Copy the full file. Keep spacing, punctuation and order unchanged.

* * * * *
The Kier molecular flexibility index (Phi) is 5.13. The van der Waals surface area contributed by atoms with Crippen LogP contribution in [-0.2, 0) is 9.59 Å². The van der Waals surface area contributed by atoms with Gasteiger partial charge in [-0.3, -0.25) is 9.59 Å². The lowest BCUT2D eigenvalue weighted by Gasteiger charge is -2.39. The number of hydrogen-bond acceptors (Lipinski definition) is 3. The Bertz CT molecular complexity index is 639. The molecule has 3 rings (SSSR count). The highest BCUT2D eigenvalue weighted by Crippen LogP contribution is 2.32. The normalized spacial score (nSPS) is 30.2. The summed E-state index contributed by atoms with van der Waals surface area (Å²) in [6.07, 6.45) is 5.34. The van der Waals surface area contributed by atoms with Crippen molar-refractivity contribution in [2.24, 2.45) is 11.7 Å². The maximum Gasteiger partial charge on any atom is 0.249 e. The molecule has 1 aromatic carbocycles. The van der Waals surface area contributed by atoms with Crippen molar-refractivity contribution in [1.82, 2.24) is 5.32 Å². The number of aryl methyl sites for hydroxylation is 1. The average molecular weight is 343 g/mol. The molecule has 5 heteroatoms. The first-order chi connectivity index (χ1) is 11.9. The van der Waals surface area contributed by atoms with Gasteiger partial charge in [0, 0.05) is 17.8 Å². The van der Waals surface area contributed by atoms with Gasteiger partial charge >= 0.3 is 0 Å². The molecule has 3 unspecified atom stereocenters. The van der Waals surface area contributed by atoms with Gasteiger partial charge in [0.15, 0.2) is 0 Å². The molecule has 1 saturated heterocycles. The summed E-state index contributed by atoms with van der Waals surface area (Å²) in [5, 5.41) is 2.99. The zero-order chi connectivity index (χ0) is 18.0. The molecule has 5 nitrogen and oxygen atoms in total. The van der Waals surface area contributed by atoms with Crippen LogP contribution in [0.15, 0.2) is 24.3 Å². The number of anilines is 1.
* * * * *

The Kier molecular flexibility index (Phi) is 5.13. The van der Waals surface area contributed by atoms with Crippen LogP contribution in [-0.2, 0) is 9.59 Å². The van der Waals surface area contributed by atoms with Gasteiger partial charge in [-0.3, -0.25) is 9.59 Å². The lowest BCUT2D eigenvalue weighted by Gasteiger charge is -2.39. The number of hydrogen-bond acceptors (Lipinski definition) is 3. The Bertz CT molecular complexity index is 639. The molecule has 3 rings (SSSR count). The highest BCUT2D eigenvalue weighted by Crippen LogP contribution is 2.32. The normalized spacial score (nSPS) is 30.2. The summed E-state index contributed by atoms with van der Waals surface area (Å²) in [6.07, 6.45) is 5.34. The van der Waals surface area contributed by atoms with Crippen molar-refractivity contribution in [2.24, 2.45) is 11.7 Å². The maximum Gasteiger partial charge on any atom is 0.249 e. The molecule has 1 aromatic carbocycles. The van der Waals surface area contributed by atoms with Crippen molar-refractivity contribution in [1.82, 2.24) is 5.32 Å². The number of aryl methyl sites for hydroxylation is 1. The average molecular weight is 343 g/mol. The molecule has 5 heteroatoms. The first-order chi connectivity index (χ1) is 11.9. The van der Waals surface area contributed by atoms with Gasteiger partial charge in [0, 0.05) is 17.8 Å². The van der Waals surface area contributed by atoms with Gasteiger partial charge >= 0.3 is 0 Å². The molecule has 3 unspecified atom stereocenters. The van der Waals surface area contributed by atoms with Gasteiger partial charge in [0.15, 0.2) is 0 Å². The molecule has 1 saturated heterocycles. The summed E-state index contributed by atoms with van der Waals surface area (Å²) in [5, 5.41) is 2.99. The zero-order chi connectivity index (χ0) is 18.0. The molecule has 5 nitrogen and oxygen atoms in total. The van der Waals surface area contributed by atoms with Crippen LogP contribution in [0.15, 0.2) is 24.3 Å². The number of anilines is 1.